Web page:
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Forests are now less capable of bouncing back after wildfires

An investigation into the resilience of Rocky Mountain forests has determined that the warming conditions of climate change will make forests less capable of recovering from wildfires.

Researchers led by Colorado State University analyzed data from 1,500 sites in Colorado, Wyoming, Washington, Idaho, and Montana. They measured more than 63,000 seedlings left behind from 52 wildfires in the past three decades.

The team set out to determine how the changing climate has affected post-fire tree regeneration, which is a key indicator of forest resilience.

The results of the study were discouraging. Among other findings, the experts noted significant decreases in tree regeneration following wildfires in the early 21st century, a period which was much hotter and drier than the late 20th century.

“We often talk about climate change and how it will affect us in the future, but the truth is we are already seeing those changes,” said study co-author Camille Stevens-Rumann. “Disturbances like wildfires are a catalyst for change. In many places, forests are not coming back after fires.”

“What we’ve found is dramatic, even in the relatively short 23-year study period,” she added.

In one-third of the sites examined for the study, there were no seedlings growing. These regions were the hottest and driest, where fires were so intense that no trees survived to produce seed.

Forests change over time, but the researchers said that the results of their analysis suggest that it will now take much longer after a wildfire for sites to return to forests, if they return at all.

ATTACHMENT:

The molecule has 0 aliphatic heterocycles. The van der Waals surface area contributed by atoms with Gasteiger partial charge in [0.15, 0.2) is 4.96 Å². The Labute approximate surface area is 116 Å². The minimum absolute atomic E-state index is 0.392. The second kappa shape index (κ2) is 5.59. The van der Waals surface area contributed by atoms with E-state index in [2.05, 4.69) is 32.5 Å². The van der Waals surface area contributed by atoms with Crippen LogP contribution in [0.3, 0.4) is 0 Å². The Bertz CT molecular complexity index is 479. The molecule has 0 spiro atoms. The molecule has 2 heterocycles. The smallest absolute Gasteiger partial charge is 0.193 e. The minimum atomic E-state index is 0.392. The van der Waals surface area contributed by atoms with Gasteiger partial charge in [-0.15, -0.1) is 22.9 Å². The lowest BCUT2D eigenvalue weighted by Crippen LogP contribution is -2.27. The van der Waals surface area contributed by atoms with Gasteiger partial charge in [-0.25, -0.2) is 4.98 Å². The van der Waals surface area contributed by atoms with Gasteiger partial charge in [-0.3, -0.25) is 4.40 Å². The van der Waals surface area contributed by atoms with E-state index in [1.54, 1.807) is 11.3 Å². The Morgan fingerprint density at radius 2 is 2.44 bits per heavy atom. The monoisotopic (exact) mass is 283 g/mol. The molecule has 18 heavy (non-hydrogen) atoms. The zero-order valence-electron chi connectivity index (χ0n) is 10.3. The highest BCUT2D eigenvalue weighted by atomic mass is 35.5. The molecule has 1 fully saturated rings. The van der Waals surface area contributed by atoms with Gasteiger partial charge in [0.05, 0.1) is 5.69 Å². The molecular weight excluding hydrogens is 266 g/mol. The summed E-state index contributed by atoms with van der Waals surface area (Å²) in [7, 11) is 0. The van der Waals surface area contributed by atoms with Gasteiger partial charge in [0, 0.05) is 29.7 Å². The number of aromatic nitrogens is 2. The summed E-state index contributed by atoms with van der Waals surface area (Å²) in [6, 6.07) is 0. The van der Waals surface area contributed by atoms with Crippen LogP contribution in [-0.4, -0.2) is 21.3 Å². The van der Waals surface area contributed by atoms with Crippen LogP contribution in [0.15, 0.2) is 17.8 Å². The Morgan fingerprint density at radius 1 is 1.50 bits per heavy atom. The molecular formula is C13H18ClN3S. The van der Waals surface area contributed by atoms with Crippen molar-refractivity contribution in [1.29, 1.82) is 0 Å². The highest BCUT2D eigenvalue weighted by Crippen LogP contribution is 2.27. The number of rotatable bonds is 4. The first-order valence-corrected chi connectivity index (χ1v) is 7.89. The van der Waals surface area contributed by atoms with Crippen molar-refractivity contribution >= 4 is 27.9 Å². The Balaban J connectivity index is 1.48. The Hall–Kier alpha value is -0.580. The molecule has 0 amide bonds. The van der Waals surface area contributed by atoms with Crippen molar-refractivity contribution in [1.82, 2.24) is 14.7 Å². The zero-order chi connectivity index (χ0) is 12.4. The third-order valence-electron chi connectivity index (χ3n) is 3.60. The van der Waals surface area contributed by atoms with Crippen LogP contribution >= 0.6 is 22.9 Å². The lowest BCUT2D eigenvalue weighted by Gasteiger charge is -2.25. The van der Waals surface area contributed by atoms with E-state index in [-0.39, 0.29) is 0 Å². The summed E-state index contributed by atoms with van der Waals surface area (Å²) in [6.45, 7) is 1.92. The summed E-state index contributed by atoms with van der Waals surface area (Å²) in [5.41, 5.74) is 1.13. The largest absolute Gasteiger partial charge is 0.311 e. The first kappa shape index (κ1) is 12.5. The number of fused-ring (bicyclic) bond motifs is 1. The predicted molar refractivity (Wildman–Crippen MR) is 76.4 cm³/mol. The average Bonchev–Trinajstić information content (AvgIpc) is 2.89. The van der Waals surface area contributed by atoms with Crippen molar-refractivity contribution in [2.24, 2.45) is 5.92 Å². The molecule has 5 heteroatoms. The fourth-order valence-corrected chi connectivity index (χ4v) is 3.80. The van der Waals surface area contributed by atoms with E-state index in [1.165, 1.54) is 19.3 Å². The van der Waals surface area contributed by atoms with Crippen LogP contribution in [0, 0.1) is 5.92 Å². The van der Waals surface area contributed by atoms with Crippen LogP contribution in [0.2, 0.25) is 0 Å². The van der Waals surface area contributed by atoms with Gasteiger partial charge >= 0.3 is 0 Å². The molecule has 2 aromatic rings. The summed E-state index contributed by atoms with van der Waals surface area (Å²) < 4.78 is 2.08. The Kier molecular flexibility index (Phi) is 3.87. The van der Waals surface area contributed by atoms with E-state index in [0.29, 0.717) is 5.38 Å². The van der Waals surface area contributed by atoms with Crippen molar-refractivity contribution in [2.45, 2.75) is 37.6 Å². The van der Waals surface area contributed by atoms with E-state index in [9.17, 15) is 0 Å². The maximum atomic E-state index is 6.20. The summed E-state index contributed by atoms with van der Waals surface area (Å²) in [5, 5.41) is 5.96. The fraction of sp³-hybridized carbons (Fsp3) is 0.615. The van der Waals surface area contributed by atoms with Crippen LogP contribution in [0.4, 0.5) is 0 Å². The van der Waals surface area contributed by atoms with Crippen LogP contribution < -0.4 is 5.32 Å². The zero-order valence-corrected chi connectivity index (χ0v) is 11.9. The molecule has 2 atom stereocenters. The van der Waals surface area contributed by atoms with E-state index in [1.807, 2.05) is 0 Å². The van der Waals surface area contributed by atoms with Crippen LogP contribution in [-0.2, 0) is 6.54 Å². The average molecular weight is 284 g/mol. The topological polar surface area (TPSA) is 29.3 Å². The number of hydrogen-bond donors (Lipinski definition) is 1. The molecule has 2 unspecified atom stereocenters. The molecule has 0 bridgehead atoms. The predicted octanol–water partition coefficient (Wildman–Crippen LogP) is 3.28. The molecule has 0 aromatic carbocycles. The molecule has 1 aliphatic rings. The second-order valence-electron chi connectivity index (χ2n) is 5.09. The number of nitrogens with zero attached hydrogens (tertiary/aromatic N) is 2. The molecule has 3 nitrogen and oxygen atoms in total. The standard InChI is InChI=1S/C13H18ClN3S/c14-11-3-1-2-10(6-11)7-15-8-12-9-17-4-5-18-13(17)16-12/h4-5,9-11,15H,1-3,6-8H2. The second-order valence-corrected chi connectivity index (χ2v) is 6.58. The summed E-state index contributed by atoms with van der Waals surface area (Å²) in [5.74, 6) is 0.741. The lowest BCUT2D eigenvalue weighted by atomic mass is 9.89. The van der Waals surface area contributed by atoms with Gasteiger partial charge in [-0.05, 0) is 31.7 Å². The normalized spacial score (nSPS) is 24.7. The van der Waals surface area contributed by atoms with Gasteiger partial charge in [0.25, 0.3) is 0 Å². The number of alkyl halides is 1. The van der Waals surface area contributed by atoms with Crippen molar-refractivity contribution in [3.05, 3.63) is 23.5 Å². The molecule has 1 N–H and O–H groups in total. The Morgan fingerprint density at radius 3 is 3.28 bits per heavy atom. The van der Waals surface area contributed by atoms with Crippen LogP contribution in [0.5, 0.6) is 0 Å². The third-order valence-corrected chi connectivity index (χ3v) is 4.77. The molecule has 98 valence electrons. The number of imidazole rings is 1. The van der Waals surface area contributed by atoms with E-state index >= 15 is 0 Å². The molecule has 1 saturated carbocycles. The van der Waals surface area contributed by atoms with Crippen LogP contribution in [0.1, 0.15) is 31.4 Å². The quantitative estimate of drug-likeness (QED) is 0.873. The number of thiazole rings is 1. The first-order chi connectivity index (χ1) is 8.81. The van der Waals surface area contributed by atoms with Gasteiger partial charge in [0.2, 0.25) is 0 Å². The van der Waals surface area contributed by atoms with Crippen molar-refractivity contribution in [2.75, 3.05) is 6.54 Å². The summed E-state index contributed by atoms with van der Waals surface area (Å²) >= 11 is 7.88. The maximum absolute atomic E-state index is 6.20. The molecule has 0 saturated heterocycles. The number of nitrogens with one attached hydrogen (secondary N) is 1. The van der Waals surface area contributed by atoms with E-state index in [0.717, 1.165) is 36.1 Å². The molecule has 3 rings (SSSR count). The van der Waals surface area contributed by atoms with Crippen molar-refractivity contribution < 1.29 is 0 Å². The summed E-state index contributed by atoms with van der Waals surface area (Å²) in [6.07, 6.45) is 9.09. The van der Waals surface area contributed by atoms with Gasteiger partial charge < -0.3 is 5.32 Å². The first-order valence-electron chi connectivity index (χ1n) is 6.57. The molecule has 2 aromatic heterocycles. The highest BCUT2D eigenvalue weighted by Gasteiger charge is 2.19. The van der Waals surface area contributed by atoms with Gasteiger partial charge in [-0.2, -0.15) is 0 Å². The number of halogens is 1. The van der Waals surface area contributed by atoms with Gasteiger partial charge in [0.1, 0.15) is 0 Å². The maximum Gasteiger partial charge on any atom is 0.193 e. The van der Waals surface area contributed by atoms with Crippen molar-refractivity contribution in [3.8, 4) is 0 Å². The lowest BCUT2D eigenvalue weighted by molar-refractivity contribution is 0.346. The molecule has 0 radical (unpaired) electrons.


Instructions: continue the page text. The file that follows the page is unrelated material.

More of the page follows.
“Even if we plant trees in those areas, it’s unlikely to be successful,” said Stevens-Rumann. “We need to start expecting that these landscapes aren’t going to look the same in the future, whether it’s reduced density of trees or no longer a forest.”

One of the most shocking aspects of the study was data on the average annual water deficit at study sites.

“In my lifetime, you can see these sites becoming substantially hotter and drier,” she said. “Many forest managers want post-fire years to be cooler and wetter, to help with regeneration, and that’s just not happening anymore, or happening very infrequently.”

Stevens-Rumann said that trees similar to the ones that burned have typically been planted to start the recovery process on a fire-ravaged site, but that may no longer be the best strategy.

“Managers may want to plant species that are adapted to the current and future climate, not the climate of the past,” she said. “There also are areas that could support certain tree species but there isn’t any regeneration currently; these are the ideal places to plant after a fire.”

By Chrissy Sexton, Staff Writer
Image Credit: Camille Stevens-Rumann

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